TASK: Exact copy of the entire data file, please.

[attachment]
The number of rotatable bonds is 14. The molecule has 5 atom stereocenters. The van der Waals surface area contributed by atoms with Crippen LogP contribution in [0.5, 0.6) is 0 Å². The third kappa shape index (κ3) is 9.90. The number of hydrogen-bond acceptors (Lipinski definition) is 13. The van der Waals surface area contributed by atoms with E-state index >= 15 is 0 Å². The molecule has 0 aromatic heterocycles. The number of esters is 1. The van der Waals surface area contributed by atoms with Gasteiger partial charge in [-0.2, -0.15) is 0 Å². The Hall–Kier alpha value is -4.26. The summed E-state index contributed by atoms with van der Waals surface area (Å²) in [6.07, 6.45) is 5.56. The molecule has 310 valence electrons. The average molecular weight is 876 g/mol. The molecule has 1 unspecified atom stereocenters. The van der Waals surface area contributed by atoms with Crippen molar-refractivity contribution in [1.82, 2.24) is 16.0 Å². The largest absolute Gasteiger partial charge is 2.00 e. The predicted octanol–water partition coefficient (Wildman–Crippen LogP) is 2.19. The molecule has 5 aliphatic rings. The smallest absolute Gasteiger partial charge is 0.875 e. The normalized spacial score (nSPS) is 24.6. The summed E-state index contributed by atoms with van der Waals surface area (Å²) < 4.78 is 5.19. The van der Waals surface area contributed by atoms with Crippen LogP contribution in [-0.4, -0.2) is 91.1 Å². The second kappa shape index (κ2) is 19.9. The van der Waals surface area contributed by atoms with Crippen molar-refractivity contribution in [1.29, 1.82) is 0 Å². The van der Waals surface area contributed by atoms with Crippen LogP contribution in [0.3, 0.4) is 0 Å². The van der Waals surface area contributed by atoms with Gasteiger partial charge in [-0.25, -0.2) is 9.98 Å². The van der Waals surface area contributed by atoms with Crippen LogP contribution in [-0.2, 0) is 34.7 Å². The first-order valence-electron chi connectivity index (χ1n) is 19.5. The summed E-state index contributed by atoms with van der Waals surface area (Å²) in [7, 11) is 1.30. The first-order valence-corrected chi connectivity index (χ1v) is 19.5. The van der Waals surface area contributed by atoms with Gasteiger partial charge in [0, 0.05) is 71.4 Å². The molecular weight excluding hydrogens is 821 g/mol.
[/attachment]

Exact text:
The number of rotatable bonds is 14. The molecule has 5 atom stereocenters. The van der Waals surface area contributed by atoms with Crippen LogP contribution in [0.5, 0.6) is 0 Å². The third kappa shape index (κ3) is 9.90. The number of hydrogen-bond acceptors (Lipinski definition) is 13. The van der Waals surface area contributed by atoms with E-state index >= 15 is 0 Å². The molecule has 0 aromatic heterocycles. The number of esters is 1. The van der Waals surface area contributed by atoms with Gasteiger partial charge in [-0.2, -0.15) is 0 Å². The Hall–Kier alpha value is -4.26. The summed E-state index contributed by atoms with van der Waals surface area (Å²) in [6.07, 6.45) is 5.56. The molecule has 310 valence electrons. The average molecular weight is 876 g/mol. The molecule has 1 unspecified atom stereocenters. The van der Waals surface area contributed by atoms with Crippen molar-refractivity contribution in [1.82, 2.24) is 16.0 Å². The largest absolute Gasteiger partial charge is 2.00 e. The predicted octanol–water partition coefficient (Wildman–Crippen LogP) is 2.19. The molecule has 5 aliphatic rings. The smallest absolute Gasteiger partial charge is 0.875 e. The normalized spacial score (nSPS) is 24.6. The summed E-state index contributed by atoms with van der Waals surface area (Å²) < 4.78 is 5.19. The van der Waals surface area contributed by atoms with Crippen LogP contribution in [-0.4, -0.2) is 91.1 Å². The second kappa shape index (κ2) is 19.9. The van der Waals surface area contributed by atoms with Crippen molar-refractivity contribution in [1.29, 1.82) is 0 Å². The van der Waals surface area contributed by atoms with Crippen LogP contribution in [0.3, 0.4) is 0 Å². The van der Waals surface area contributed by atoms with Gasteiger partial charge in [-0.25, -0.2) is 9.98 Å². The van der Waals surface area contributed by atoms with Crippen LogP contribution in [-0.2, 0) is 34.7 Å². The first-order valence-electron chi connectivity index (χ1n) is 19.5. The summed E-state index contributed by atoms with van der Waals surface area (Å²) in [7, 11) is 1.30. The first-order valence-corrected chi connectivity index (χ1v) is 19.5. The van der Waals surface area contributed by atoms with Gasteiger partial charge in [0, 0.05) is 71.4 Å². The molecular weight excluding hydrogens is 821 g/mol.